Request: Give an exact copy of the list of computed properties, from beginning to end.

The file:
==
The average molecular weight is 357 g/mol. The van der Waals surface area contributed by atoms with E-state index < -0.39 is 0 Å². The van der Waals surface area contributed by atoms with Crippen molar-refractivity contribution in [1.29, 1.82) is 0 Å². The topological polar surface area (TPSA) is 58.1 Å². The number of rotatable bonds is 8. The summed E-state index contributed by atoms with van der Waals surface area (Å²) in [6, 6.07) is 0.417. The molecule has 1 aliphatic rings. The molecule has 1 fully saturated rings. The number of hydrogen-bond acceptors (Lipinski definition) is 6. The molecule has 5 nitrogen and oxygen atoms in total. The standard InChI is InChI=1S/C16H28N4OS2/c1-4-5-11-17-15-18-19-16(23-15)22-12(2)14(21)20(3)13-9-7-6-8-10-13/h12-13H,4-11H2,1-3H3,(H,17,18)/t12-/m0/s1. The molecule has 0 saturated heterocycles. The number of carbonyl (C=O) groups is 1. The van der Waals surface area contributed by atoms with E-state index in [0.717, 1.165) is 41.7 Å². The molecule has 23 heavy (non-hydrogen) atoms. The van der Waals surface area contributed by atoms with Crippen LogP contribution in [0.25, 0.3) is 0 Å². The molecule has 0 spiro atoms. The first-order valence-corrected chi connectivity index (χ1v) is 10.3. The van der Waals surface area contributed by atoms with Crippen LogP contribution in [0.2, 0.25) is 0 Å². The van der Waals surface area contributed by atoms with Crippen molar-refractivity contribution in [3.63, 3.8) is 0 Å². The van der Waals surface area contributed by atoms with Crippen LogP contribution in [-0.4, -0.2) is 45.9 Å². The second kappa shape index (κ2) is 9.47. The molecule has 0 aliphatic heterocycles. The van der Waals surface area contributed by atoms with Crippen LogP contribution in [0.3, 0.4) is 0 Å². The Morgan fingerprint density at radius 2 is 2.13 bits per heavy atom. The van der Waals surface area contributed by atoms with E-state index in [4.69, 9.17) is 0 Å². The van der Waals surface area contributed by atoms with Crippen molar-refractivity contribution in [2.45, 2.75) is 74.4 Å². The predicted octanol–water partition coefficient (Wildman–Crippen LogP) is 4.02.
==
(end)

The average molecular weight is 357 g/mol. The van der Waals surface area contributed by atoms with E-state index < -0.39 is 0 Å². The van der Waals surface area contributed by atoms with Crippen molar-refractivity contribution in [1.29, 1.82) is 0 Å². The topological polar surface area (TPSA) is 58.1 Å². The number of rotatable bonds is 8. The summed E-state index contributed by atoms with van der Waals surface area (Å²) in [6, 6.07) is 0.417. The molecule has 1 aliphatic rings. The molecule has 1 fully saturated rings. The number of hydrogen-bond acceptors (Lipinski definition) is 6. The molecule has 5 nitrogen and oxygen atoms in total. The standard InChI is InChI=1S/C16H28N4OS2/c1-4-5-11-17-15-18-19-16(23-15)22-12(2)14(21)20(3)13-9-7-6-8-10-13/h12-13H,4-11H2,1-3H3,(H,17,18)/t12-/m0/s1. The molecule has 0 saturated heterocycles. The number of carbonyl (C=O) groups is 1. The van der Waals surface area contributed by atoms with E-state index in [0.717, 1.165) is 41.7 Å². The molecule has 23 heavy (non-hydrogen) atoms. The van der Waals surface area contributed by atoms with Crippen LogP contribution in [0.25, 0.3) is 0 Å². The molecule has 0 spiro atoms. The first-order valence-corrected chi connectivity index (χ1v) is 10.3. The van der Waals surface area contributed by atoms with Crippen LogP contribution in [0.2, 0.25) is 0 Å². The van der Waals surface area contributed by atoms with Crippen molar-refractivity contribution in [3.63, 3.8) is 0 Å². The van der Waals surface area contributed by atoms with Crippen LogP contribution in [-0.4, -0.2) is 45.9 Å². The second kappa shape index (κ2) is 9.47. The molecule has 0 aliphatic heterocycles. The van der Waals surface area contributed by atoms with Crippen LogP contribution in [0.3, 0.4) is 0 Å². The Morgan fingerprint density at radius 2 is 2.13 bits per heavy atom. The van der Waals surface area contributed by atoms with E-state index in [4.69, 9.17) is 0 Å². The van der Waals surface area contributed by atoms with Crippen molar-refractivity contribution in [2.45, 2.75) is 74.4 Å². The predicted octanol–water partition coefficient (Wildman–Crippen LogP) is 4.02.